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The Global Financial Crisis and Its Implications for Heterodox Economics. Joseph E. Stiglitz Delhi November 2011. Outline. The failures of the existing paradigm And the policy frameworks based on them Explaining the failures: key assumptions, key omissions Some methodological remarks
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Joseph E. Stiglitz
Reference: “Rethinking Macroeconomics: What Failed and How to Repair It,” Journal of the European Economic Association, 9(4), pp. 591-645.
Policymaking frameworks based on that model (or conventional wisdom) were equally flawed
IMPLICATION: DO NOTHING
Expected benefit small, expected cost large
EACH OF THESE PROPOSITIONS IS FLAWED
Distortions from relative commodity prices being out of equilibrium as a result of inflation are second order relative to losses from financial sector distortions
In the absence of war, state variables (capital stocks) change slowly. Why then can the state of the economy change so quickly?
Fight over who bears losses—and resulting ambiguity in long-term ownership—contributes to slow recovery
Standard result in theory of bargaining with asymmetric information
Frameworks focusing on
Interconnectivity can help absorb small shocks but exacerbate large shocks, can be beneficial in good times but detrimental in bad times
“Contagion, Liberalization, and the Optimal Structure of Globalization,” Journal of Globalization and Development, 1(2),
Battiston, Stefano, DomenicoDelliGatti, Mauro Gallegati, Bruce Greenwald, and Joseph E. Stiglitz, “Liaisons Dangereuses: Increasing Connectivity, Risk Sharing, and Systemic Risk,” paper presented to the Eastern Economic Association Meetings, February 27, 2009, New York, NBER Paper No.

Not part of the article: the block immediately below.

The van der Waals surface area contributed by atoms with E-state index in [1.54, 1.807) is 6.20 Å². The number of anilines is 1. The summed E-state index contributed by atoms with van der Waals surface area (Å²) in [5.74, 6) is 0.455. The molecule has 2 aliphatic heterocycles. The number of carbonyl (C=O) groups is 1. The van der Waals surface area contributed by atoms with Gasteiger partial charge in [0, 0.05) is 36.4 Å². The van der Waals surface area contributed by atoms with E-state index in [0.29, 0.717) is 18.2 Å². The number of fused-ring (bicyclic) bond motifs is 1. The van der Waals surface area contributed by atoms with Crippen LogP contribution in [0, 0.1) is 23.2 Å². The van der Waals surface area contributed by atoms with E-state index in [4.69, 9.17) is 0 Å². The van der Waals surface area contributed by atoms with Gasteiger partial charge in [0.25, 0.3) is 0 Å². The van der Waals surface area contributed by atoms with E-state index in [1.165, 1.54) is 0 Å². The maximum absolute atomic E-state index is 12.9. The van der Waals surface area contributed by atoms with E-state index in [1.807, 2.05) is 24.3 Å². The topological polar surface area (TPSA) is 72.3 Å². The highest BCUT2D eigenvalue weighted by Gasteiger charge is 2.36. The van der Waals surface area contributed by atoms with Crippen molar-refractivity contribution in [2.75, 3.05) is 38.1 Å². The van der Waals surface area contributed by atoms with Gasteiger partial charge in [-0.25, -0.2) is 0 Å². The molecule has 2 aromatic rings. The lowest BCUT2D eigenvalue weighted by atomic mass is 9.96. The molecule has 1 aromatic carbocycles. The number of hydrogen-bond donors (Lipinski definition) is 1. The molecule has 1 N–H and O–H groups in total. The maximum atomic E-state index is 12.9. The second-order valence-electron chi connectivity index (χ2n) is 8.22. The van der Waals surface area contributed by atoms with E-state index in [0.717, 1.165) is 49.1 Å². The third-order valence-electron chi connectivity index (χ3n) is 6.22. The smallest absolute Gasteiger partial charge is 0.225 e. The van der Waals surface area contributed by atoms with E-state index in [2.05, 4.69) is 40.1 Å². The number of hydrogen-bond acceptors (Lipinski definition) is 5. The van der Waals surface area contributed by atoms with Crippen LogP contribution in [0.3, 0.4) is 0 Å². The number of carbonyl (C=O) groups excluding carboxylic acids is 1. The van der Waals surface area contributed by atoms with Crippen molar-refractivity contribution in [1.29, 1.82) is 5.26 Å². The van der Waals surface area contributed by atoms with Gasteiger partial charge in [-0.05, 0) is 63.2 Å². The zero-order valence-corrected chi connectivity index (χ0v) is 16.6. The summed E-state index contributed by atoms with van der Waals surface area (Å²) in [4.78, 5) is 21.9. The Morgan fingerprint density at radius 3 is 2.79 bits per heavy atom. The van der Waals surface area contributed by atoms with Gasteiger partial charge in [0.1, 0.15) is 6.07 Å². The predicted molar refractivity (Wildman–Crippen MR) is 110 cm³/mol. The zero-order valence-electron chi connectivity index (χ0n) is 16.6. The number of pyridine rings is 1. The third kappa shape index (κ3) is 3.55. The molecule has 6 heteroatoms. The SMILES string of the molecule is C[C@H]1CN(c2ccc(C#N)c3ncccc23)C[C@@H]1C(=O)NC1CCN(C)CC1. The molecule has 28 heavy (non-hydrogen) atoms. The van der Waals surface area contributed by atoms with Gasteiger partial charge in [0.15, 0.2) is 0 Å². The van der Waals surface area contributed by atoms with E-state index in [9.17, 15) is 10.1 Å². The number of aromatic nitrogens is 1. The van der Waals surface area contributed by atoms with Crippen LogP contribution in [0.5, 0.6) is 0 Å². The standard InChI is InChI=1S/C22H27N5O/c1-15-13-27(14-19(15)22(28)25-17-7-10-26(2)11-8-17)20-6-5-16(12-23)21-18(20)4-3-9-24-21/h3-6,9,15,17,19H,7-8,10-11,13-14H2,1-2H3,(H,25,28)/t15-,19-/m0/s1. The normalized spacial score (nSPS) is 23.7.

Hypothesis B: Moving from “banks” to “markets” predictably led to deterioration in quality of information
Undermining ability to have market discipline
Explaining lack of transparency:
Hypothesis C: structural transformations may be associated with extended periods of underutilization of resources
Distorted economy (e.g. associated with bubble) can give rise to analogous problems
(1) βα = βDAA (p, pα) + E DMA (p , w* )
(2) H(E) = βDAM (p, pα) + E DMM (p , w* ) +I
β is the labor force in agriculture, (1 - β) is the labor force in industry,
α is productivity in agriculture,
Dij is demand from those in sector i for goods from sector j
w* is the (fixed) efficiency wage in the urban sector,
I is the level of investment (assumed to be industrial goods),
p is the price of agricultural goods in terms of manufactured goods, which is chosen as the numeraire, and
E is the level of employment (E ≤ 1 - β);
and where we have normalized the labor force at unity.
Even though problem is structural, Keynesian policies work
Even more effective if spending is directed at underlying structural problem
In model, under normal condition, lowering urban wages lowers agricultural prices and urban employment
Hypothesis D: Especially with information imperfections, market adjustments to a perturbation from equilibrium may be (locally) destablizing
Combines elements of increased risk, reduced quality of information, a structural transformation, with two more ingredients:
With greater sensitivity to assumptions (including mathematical assumptions) that effectively assume what was to be proved (e.g. with respect to benefits of risk diversification, effects of redistributions)